What would be the specific language style(s) used in Lord of the Flies by William Golding.
Golding uses quite simple language (perhaps in order to highlight the young boys which are the novels main characters?) but i need as much information on what other styles and structures Golding uses. I can't find anything else online.
1 Answer | Add Yours
Many people consider this to be an allegory, so you can refer to that as a style. This piece is said to mirror typical civilized societies today that struggle with a battle between good and evil. The evil in our societies turns us savage even though we don't see it.
Golding also claims himself that he based this fictional tale set in a tropical paradise to mirror Coral Island: A Tale of the Pacific Ocean, by R.M. Ballantyne.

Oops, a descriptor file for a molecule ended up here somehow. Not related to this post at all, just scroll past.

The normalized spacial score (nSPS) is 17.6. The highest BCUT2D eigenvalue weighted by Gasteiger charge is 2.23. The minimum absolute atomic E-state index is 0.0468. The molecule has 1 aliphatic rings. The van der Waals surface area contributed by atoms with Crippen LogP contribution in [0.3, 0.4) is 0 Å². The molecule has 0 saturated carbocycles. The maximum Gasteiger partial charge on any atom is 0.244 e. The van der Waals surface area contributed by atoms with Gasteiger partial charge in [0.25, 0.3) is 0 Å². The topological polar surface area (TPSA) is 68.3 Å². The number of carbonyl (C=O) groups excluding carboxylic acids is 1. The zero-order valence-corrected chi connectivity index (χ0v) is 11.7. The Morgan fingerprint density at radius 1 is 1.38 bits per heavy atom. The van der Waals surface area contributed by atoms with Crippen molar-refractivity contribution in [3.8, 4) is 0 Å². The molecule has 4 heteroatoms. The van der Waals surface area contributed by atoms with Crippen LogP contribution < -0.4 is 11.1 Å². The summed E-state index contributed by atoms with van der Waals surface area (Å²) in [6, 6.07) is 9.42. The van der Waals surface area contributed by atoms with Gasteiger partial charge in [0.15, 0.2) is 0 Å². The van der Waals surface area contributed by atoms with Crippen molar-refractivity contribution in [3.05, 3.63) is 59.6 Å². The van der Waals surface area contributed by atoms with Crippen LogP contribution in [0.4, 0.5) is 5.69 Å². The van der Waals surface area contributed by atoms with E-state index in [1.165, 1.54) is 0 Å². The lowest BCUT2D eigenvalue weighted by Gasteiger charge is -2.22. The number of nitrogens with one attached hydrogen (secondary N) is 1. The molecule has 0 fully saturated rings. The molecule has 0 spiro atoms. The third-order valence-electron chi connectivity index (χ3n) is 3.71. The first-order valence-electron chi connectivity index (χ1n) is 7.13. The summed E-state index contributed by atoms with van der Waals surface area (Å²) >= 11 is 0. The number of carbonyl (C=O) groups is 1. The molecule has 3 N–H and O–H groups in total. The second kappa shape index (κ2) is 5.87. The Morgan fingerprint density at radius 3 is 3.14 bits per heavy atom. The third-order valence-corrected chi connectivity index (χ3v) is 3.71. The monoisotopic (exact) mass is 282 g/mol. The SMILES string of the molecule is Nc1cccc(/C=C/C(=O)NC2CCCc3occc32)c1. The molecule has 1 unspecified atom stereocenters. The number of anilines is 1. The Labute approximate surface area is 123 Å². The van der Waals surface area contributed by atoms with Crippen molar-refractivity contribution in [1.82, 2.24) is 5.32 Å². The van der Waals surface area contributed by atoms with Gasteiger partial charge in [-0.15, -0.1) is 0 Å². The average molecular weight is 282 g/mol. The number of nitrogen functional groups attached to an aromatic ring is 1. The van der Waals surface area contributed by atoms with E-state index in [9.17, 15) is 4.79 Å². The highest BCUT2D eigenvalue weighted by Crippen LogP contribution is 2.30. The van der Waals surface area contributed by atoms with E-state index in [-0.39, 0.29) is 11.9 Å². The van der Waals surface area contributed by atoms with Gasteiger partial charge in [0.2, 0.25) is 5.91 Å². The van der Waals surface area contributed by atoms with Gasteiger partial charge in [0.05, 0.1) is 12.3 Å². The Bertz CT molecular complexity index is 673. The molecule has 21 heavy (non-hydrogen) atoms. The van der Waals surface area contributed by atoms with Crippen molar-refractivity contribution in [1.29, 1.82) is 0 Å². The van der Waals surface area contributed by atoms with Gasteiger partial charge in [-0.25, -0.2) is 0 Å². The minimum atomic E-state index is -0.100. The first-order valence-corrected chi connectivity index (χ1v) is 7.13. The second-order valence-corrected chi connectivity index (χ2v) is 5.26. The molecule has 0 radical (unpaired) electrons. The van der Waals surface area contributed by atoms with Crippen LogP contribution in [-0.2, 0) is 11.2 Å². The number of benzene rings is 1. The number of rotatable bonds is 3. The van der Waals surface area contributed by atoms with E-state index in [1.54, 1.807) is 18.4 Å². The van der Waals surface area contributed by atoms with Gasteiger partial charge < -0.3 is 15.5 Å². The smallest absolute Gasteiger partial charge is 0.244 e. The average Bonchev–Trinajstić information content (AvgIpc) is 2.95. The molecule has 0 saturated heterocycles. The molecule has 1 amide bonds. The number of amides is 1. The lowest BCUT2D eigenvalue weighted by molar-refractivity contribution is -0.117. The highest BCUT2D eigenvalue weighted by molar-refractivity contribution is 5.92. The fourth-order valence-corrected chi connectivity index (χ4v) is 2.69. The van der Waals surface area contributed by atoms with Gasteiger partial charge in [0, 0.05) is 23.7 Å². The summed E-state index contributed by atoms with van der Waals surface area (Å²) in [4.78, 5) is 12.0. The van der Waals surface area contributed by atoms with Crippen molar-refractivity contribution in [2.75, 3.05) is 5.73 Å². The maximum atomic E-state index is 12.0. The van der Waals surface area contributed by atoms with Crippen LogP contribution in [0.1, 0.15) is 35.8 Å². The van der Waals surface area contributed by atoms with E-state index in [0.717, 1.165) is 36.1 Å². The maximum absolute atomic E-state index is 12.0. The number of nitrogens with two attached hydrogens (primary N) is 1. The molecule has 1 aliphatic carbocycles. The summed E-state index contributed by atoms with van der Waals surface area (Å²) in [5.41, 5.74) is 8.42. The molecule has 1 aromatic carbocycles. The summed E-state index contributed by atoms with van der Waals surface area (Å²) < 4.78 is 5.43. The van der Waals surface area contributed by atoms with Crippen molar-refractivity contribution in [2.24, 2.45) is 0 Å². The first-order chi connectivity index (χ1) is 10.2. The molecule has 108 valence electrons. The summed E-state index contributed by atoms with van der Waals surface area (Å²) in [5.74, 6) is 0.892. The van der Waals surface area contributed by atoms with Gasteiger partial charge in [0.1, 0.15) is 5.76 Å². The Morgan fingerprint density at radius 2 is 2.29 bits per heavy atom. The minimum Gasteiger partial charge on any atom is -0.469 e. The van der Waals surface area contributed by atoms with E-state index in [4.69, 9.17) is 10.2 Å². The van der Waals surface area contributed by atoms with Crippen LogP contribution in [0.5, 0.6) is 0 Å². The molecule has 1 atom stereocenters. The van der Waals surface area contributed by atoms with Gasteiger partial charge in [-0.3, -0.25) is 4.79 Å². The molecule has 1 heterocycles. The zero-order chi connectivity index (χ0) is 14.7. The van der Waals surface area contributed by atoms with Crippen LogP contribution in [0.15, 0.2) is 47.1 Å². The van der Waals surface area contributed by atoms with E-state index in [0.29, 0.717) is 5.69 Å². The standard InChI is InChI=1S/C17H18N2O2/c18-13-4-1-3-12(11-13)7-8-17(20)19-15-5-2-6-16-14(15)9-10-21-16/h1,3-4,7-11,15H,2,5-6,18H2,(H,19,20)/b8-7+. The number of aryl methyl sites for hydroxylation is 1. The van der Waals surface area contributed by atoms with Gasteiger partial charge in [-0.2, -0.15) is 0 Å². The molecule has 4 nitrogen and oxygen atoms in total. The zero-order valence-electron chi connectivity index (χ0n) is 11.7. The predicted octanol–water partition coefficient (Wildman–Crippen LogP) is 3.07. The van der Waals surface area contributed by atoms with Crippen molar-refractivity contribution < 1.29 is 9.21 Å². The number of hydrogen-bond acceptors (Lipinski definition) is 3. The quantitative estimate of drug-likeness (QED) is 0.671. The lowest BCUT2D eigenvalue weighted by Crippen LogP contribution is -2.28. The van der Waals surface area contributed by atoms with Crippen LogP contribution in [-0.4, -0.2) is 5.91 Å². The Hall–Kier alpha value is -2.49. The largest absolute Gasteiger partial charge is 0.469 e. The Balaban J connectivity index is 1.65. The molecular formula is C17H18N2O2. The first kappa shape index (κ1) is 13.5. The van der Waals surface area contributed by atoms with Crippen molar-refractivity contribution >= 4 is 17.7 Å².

In terms of structure, it is similar to many dystopian novels, but it doesn't follow the singular man vs. society format perfectly, nor does it occur in exactly 3 stages, although if you read about dystopias you would see it is very close.
Your original question about language style would be simple as you suggested, but I would note that it was written during a period in British literature wherein the dystopian novel received great attention and has some of its defining characteristics. Also, I would note that the language works to delineate between good and evil in terms of theme.
We’ve answered 319,199 questions. We can answer yours, too.Ask a question